A 1.3-kilometre paved trail for cyclists, walkers and joggers was officially opened on Tuesday morning.
The pathway is two metres wide. It runs adjacent to Highway 97, between Landry Crescent and Lakeshore Drive.
“Everyone who uses this trail now has a safe place to enjoy their favourite activity from Trout Creek to downtown Summerland,” said Dan Ashton, MLA for the riding of Penticton. “This project is another example of our government’s commitment to expanding and improving infrastructure for all types of transportation.”
Ashton said the $730,000 project is an example of cooperation between the province an the municipality.
The project was part of B.C, on the Move, a 10-year plan to improve the province’s transportation network.
The Ministry of Transportation and Infrastructure and the municipality worked in partnership on the project.
Summerland contributed $80,000 for the work.
Mayor Peter Waterman said the trail provides a connection between Lowertown and Trout Creek.
“The Lakeshore Pathway provides a wonderful, safe link between Lowertown and the Trout Creek area for residents and tourists alike,” he said.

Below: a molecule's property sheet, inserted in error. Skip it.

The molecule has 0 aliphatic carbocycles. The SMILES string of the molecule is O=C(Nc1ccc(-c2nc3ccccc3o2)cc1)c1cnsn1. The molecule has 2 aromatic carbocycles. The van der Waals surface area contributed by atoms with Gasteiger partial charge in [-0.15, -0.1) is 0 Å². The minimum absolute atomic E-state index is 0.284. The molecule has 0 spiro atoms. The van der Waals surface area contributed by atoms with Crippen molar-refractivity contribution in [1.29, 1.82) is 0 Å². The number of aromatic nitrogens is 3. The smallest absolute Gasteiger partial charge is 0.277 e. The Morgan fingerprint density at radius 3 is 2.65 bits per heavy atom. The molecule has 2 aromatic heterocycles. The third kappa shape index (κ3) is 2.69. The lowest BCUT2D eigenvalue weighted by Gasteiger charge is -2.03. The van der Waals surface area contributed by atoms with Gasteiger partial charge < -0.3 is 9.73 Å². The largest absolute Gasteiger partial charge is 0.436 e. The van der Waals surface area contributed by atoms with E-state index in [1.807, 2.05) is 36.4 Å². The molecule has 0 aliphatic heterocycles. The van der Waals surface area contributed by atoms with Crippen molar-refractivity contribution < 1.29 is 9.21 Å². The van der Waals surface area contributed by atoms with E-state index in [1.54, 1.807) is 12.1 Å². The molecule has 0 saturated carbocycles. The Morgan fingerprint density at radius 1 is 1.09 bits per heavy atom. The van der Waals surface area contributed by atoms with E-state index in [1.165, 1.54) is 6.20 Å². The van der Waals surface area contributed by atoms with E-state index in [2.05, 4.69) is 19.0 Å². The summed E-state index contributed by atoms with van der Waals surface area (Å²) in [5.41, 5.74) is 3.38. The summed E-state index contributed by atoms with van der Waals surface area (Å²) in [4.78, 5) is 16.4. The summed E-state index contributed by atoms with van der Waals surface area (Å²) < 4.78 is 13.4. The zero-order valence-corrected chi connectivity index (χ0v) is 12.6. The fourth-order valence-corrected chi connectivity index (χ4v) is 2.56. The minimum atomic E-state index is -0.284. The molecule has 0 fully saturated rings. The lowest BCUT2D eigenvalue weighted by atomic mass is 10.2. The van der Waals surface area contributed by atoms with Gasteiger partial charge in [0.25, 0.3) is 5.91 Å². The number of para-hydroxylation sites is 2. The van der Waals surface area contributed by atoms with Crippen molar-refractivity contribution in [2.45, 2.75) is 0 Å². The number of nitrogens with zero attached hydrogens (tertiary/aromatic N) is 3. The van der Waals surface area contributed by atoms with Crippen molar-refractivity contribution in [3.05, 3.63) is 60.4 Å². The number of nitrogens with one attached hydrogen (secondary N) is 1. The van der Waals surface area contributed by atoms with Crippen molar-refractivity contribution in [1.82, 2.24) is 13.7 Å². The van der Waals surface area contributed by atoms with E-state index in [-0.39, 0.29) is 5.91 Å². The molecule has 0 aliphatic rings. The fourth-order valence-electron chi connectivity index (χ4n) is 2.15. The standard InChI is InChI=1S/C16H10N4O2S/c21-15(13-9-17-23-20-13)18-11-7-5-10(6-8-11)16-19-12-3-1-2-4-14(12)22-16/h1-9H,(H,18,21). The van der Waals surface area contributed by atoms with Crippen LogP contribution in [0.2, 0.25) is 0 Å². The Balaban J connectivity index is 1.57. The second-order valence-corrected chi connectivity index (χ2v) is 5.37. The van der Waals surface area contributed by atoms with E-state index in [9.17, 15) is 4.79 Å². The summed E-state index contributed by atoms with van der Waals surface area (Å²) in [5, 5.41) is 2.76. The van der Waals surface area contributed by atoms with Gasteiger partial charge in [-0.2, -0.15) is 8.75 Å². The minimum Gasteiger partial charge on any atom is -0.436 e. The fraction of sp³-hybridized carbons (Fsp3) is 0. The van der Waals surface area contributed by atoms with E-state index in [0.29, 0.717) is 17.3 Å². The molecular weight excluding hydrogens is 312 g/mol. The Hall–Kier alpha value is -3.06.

Mark Pendergraft, chair of the Regional District of Okanagan Similkameen, said the pathway will benefit the area.
“This connection is a tremendous contribution to enhancing the region’s cycling network and an example of the kind of partnerships that will keep our region on the leading edge of cycling tourism.”
“It’s a really exciting time for trail development in the Okanagan,” said Don Gemmell, who has long promoted the trail concept.
BD Hall Constructors Corp. of Surrey completed the work.
Those present at the ribbon cutting on Tuesday morning spoke about the possibility of expanding the trail network in the future.
“I can just see the pieces all starting to fit together,” Ashton said, adding that he would like to see a future phase between Trout Creek and Penticton.